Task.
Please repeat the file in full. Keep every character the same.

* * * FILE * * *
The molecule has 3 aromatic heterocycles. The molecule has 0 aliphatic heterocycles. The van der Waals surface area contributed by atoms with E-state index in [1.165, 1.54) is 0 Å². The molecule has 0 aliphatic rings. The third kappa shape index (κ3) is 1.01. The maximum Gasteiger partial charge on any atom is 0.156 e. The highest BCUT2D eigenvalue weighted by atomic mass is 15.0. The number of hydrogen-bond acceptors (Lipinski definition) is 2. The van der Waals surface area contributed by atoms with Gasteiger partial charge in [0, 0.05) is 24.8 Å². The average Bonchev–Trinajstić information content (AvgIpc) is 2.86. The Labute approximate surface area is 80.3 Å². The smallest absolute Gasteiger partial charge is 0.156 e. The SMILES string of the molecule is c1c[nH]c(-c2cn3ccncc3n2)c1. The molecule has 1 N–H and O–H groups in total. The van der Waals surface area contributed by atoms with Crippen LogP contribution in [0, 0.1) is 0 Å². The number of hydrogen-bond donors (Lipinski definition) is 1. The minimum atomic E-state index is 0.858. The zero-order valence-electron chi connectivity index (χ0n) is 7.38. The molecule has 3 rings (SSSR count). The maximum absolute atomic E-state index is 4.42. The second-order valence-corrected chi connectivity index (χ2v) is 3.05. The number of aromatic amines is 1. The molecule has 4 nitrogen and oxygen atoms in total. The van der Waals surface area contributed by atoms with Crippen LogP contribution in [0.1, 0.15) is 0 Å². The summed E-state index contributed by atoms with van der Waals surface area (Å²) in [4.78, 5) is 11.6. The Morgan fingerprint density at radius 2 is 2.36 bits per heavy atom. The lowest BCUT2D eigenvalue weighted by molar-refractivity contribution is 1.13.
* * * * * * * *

The molecule has 3 aromatic heterocycles. The molecule has 0 aliphatic heterocycles. The van der Waals surface area contributed by atoms with E-state index in [1.165, 1.54) is 0 Å². The molecule has 0 aliphatic rings. The third kappa shape index (κ3) is 1.01. The maximum Gasteiger partial charge on any atom is 0.156 e. The highest BCUT2D eigenvalue weighted by atomic mass is 15.0. The number of hydrogen-bond acceptors (Lipinski definition) is 2. The van der Waals surface area contributed by atoms with Gasteiger partial charge in [0, 0.05) is 24.8 Å². The average Bonchev–Trinajstić information content (AvgIpc) is 2.86. The Labute approximate surface area is 80.3 Å². The smallest absolute Gasteiger partial charge is 0.156 e. The SMILES string of the molecule is c1c[nH]c(-c2cn3ccncc3n2)c1. The molecule has 1 N–H and O–H groups in total. The van der Waals surface area contributed by atoms with Crippen LogP contribution in [0, 0.1) is 0 Å². The number of hydrogen-bond donors (Lipinski definition) is 1. The minimum atomic E-state index is 0.858. The zero-order valence-electron chi connectivity index (χ0n) is 7.38. The molecule has 3 rings (SSSR count). The maximum absolute atomic E-state index is 4.42. The second-order valence-corrected chi connectivity index (χ2v) is 3.05. The number of aromatic amines is 1. The molecule has 4 nitrogen and oxygen atoms in total. The van der Waals surface area contributed by atoms with Crippen LogP contribution in [0.1, 0.15) is 0 Å². The summed E-state index contributed by atoms with van der Waals surface area (Å²) in [4.78, 5) is 11.6. The Morgan fingerprint density at radius 2 is 2.36 bits per heavy atom. The lowest BCUT2D eigenvalue weighted by molar-refractivity contribution is 1.13.